W3C home > Mailing lists > Public > public-credentials@w3.org > August 2017

Re: Stopping "Bots" and "Fake News"

From: David Chadwick <D.W.Chadwick@kent.ac.uk>
Date: Sat, 12 Aug 2017 11:13:08 +0100
To: public-credentials@w3.org
Message-ID: <cdc9030c-1c97-a17e-c9e5-29338bca2afe@kent.ac.uk>
Hi Adam

You are correct in saying that VCs can easily enable users to present
their real names to web sites. The practical difficulty I envisage, at
least in the short term, is not in developing easy to use GUIs (I think
these already exist), but rather in getting an authoritative source such
as a government department to issue a VC containing your registered
name. Besides the bureaucracy that is involved in getting the government
to implement the VC technology, it is quite likely that no government
department has a correct list of all its citizens. It is well known that
some citizens have multiple SSNs, have different names in different
systems, and many systems do not have a complete register (e.g. passport
and driving licence systems). So who does the inspector trust?

If a site such as Facebook trusts a non-authoritative source to issue a
VC containing your name, then we are no better off, as fake news
providers will simply register a fake name with the non-authoritative VC

Perhaps banks, who are now using very strong 'know your customer' rules
before they will open a new bank account, due to strong international
money laudering rules, could be the best option as a trusted issuer.



On 11/08/2017 19:33, Adam Sobieski wrote:
> Credentials Community Group,
> I would like to broach the role that credentials technologies may play
> in curtailing “fake accounts”, “bots”, “spam”, “hoaxes” and “fake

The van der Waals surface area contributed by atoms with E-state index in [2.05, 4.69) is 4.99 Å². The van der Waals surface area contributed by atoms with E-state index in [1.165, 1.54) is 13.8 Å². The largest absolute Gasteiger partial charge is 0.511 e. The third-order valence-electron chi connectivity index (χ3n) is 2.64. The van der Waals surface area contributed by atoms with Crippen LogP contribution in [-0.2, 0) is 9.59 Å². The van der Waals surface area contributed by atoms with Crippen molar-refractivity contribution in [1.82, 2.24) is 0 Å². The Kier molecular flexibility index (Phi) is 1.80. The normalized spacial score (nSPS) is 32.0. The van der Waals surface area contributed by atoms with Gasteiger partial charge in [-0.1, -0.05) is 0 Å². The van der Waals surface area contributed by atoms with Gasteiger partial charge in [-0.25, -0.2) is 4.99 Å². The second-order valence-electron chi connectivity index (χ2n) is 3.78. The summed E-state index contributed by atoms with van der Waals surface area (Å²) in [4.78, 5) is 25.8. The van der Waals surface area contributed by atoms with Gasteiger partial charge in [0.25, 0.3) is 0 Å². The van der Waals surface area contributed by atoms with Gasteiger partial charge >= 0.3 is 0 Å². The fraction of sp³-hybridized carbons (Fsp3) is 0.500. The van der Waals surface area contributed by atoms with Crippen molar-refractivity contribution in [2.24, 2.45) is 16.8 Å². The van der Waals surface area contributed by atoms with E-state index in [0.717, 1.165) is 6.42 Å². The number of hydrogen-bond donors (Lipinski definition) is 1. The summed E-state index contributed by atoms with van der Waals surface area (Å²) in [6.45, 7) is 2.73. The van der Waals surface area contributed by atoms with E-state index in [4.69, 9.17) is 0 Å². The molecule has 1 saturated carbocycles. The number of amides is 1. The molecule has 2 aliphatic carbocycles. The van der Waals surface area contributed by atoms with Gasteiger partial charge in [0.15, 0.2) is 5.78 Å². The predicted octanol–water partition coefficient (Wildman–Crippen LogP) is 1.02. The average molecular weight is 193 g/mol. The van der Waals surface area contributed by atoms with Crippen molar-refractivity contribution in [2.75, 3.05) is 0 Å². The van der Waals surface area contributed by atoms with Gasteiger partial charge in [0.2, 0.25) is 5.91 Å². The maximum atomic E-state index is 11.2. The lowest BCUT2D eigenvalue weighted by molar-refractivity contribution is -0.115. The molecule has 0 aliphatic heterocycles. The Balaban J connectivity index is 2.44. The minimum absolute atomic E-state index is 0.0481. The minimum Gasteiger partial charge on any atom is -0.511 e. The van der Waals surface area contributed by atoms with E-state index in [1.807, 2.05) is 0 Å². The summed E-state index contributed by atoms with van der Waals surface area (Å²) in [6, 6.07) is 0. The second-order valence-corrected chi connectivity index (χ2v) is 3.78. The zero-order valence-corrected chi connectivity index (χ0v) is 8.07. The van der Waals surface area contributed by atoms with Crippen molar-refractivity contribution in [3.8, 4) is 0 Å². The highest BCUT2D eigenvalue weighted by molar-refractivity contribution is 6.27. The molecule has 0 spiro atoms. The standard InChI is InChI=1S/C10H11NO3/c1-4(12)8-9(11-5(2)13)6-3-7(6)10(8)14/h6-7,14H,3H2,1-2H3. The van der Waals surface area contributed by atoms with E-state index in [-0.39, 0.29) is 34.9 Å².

> news”.  I hope to indicate to you the importance of credentials systems
> and of securing such systems.
> Consider uses of credentials when creating new accounts or updating
> existing accounts, e.g. social media. Envision a popup or alert, “this
> website wants to know your real name.”  With social media, users are
> expected to presume to authenticity of their fellow users and it makes
> sense for users to choose to allow the services to access their real
> names, and possibly dates of birth.
> “People come to Facebook to make meaningful connections. From the
> beginning, we’ve believed that can only be possible if the interactions
> here are authentic – and if people use the names they're known by. We’ve
> found that when people represent themselves on Facebook the same way
> they do in real life, they act responsibly. Fake accounts don’t follow
> this pattern, and are closely related to the creation and spread of
> spam. That’s why we’re so focused on keeping these inauthentic accounts
> and their activity off our platform”
> (https://www.facebook.com/notes/facebook-security/improvements-in-protecting-the-integrity-of-activity-on-facebook/10154323366590766/). 
> Furthermore, social “bots” play a major role in spreading “fake news”
> (https://www.technologyreview.com/s/608561/first-evidence-that-social-bots-play-a-major-role-in-spreading-fake-news/).
> Credentials and verifiable claims systems are of use in quickly
> separating real users from “fake accounts” and “bots”.  Credentials
> should be as easy and intuitive for users to initialize and to configure
> as installing operating systems or configuring digital wallets.
> If we get credentials systems right, and secure, we can stop “fake
> accounts” and “bots” and we can curtail “spam”, “hoaxes” and “fake news”
> – we can defend digital democracy.
> Best regards,
> Adam Sobieski
> http://www.phoster.com/about/
> https://www.w3.org/community/argumentation/
> https://www.w3.org/community/collaboration/
> P.S.:
> http://comprop.oii.ox.ac.uk/2017/07/17/troops-trolls-and-trouble-makers-a-global-inventory-of-organized-social-media-manipulation/
> (http://comprop.oii.ox.ac.uk/wp-content/uploads/sites/89/2017/07/Troops-Trolls-and-Troublemakers.pdf)
> http://comprop.oii.ox.ac.uk/2017/07/18/spreading-fake-news-becomes-standard-practice-for-governments-across-the-world/
> http://comprop.oii.ox.ac.uk/2017/07/18/government-cyber-troops-manipulate-facebook-twitter-study-says/
> https://www.belfercenter.org/project/defending-digital-democracy
Received on Saturday, 12 August 2017 10:13:38 UTC

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